Thursday, December 10, 2009

La Cucina: A Novel of Raptures, Lily Prior

Another great read! I'm on a roll this month!

"La Cucina" by Lily Prior has been in my nightstand pile for about a month now - I finally cracked it open a couple of days ago. I wasn't feeling so hot and took a sick day - it was snowing and the other book I had just started was in the car so I grabbed La Cucina. It turns out this was a terrific decision!

The story is centered around Rosa Fiore - a Sicilian woman with a passion for more than just cooking. For all of her life, Rosa has felt truly grounded in her family's kitchen - la cucina. After a short and tragic love affair, Rosa leaves her family and the village of Castiglione and ventures out into the world on her own - obtaining a small apartment in the city. Twenty five years later, she meets l'Inglese - a man who awakens all of the passions she thought she had lost. They spend one intense summer together - in the bedroom and in the kitchen - until he vanishes as suddenly as he had appeared.

It seems like as a culture we are trying to insert sex into everything - so we describe things as "sexy", "sensual", or "sensuous" far too often.

"La Cucina" was all three of these things - and not the Hollywood version of sexy either. We're talking imperfect bodies. Feeding each other bites of Sicilian food. Cooking side-by-side delicious concoctions that are far from low cal, and while it bakes having sex on the kitchen table. The book was racy - there's no way around it.

And the food...

Just hearing about the dishes in this story has inspired me to cook more. Tonight I made chicken stuffed with fresh sage and fontina cheese, mashed potatoes with crumbled bacon and chives. Mmmmm. You will love the descriptions of the food in this book. That being said, if you're looking for a book about Italian cooking... you will be disappointed. Cooking was a vital part of the story, but not the main focus. Rosa is the main focus - and part of that character is the amazing dishes she creates, and the way in which she finds solace in her kitchen.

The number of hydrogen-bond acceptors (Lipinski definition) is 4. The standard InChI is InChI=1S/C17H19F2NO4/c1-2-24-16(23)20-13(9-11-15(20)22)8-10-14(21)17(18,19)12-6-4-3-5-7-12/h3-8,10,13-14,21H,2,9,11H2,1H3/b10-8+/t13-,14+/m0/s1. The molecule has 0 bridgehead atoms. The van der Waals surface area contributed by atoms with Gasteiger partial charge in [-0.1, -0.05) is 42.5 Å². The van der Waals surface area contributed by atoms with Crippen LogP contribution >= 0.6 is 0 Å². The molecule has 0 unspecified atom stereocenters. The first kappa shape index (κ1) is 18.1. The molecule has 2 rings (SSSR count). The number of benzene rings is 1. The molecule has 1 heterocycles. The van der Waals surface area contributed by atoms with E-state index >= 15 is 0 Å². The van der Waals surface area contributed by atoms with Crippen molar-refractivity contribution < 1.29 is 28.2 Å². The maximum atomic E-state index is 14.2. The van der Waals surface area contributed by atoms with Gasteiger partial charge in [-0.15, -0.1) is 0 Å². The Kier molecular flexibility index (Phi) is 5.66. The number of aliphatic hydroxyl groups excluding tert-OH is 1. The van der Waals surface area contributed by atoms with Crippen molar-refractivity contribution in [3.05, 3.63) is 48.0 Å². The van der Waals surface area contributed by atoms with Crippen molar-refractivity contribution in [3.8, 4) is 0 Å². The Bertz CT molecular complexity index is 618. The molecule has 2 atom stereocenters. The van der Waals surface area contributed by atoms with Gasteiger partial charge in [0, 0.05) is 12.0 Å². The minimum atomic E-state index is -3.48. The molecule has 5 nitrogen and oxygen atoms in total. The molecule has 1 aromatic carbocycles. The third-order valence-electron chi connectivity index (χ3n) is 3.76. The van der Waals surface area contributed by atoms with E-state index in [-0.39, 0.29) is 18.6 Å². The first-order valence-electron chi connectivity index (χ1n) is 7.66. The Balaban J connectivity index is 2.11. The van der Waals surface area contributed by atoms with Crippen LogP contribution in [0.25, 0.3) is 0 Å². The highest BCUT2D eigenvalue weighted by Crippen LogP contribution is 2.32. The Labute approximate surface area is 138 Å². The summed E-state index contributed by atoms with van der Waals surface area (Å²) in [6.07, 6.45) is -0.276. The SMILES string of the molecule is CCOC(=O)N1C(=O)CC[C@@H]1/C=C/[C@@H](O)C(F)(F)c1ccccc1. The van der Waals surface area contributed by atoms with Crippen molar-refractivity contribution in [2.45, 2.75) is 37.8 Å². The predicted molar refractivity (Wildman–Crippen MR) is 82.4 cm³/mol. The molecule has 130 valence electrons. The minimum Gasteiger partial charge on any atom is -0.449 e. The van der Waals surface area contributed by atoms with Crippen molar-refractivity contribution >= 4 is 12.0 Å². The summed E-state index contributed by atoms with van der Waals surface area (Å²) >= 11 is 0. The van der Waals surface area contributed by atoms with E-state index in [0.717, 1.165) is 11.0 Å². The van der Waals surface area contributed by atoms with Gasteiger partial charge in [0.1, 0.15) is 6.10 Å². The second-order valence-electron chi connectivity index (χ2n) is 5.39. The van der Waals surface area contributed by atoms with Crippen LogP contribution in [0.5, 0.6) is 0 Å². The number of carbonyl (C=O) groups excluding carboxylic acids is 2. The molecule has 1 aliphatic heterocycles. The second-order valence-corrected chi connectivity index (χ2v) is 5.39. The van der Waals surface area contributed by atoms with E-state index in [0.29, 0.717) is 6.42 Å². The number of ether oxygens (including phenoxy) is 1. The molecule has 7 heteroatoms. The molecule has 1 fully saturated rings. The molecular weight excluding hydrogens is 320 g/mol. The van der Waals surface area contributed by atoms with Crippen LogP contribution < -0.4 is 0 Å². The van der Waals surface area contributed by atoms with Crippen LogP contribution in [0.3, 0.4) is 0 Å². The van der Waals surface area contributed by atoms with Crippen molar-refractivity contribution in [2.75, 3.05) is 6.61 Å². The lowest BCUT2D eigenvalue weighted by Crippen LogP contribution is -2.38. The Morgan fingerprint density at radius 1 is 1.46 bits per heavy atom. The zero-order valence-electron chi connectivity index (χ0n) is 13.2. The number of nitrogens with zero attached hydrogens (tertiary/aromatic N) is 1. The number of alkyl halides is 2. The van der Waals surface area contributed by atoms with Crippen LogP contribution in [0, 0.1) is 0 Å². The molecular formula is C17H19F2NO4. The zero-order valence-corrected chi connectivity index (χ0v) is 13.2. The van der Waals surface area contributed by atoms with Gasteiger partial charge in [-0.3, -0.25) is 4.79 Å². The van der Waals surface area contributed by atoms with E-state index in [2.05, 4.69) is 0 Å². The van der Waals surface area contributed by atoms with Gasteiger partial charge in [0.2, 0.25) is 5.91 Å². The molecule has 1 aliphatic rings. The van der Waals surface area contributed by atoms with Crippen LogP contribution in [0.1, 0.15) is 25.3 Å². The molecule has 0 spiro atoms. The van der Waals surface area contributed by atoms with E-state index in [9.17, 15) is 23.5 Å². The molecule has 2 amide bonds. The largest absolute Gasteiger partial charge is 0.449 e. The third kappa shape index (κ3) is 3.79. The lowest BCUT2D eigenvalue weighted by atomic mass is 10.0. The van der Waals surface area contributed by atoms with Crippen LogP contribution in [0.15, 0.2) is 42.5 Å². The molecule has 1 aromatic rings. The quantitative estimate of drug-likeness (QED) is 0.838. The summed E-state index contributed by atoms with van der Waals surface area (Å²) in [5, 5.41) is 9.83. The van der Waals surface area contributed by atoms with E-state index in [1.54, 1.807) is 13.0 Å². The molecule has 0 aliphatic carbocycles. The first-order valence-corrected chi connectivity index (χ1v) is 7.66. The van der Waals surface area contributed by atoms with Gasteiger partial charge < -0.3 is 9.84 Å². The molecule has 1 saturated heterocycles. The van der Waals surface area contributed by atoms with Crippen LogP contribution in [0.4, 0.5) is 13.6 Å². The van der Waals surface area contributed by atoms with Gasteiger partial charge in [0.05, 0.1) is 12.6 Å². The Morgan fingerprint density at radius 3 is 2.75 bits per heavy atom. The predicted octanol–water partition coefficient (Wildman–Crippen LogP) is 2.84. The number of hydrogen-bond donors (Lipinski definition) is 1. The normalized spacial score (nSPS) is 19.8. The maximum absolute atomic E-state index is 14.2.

The narration was fantastic. The reader felt like a fly on the wall through the story. You were invading moments of sorrow, joy, and intimacy. It was easy to become immersed in this novel. Plus, I identify with Rosa using her cooking time to really think and contemplate life. I do the same - usually with some music and a glass of wine in the mix.

One other thing that I really loved - the story was divided into four sections.

L'Inverno (The Winter)
La Primavera (The Spring)
L'Estate (The Summer)
L'Autunno (The Fall)

I found this so clever because this was the outline for the seasons of Rosa's life as told in this novel. Now - I know what you're thinking. If you're talking about the evolution of a human life, spring should come first, ending with winter - rebirth through death. In the case of Rosa, her life began with a horribly tragic love affair, thus making the winter of her life at the beginning. Following this is meeting l'Inglese - resulting in the re-awakening of her sexuality. Her spring. Their love affair - her summer. Her life after his disappearance. Autumn. This was an added touch that I really appreciated.

A great story! More than just cooking and sex - this is the story of a woman finding herself, and loving who she is. Thank you to Christy for letting me borrow it, and thank you to our glorious New England weather for bring snow which deterred me from going to the car on my sick day. I'm glad I stayed in!

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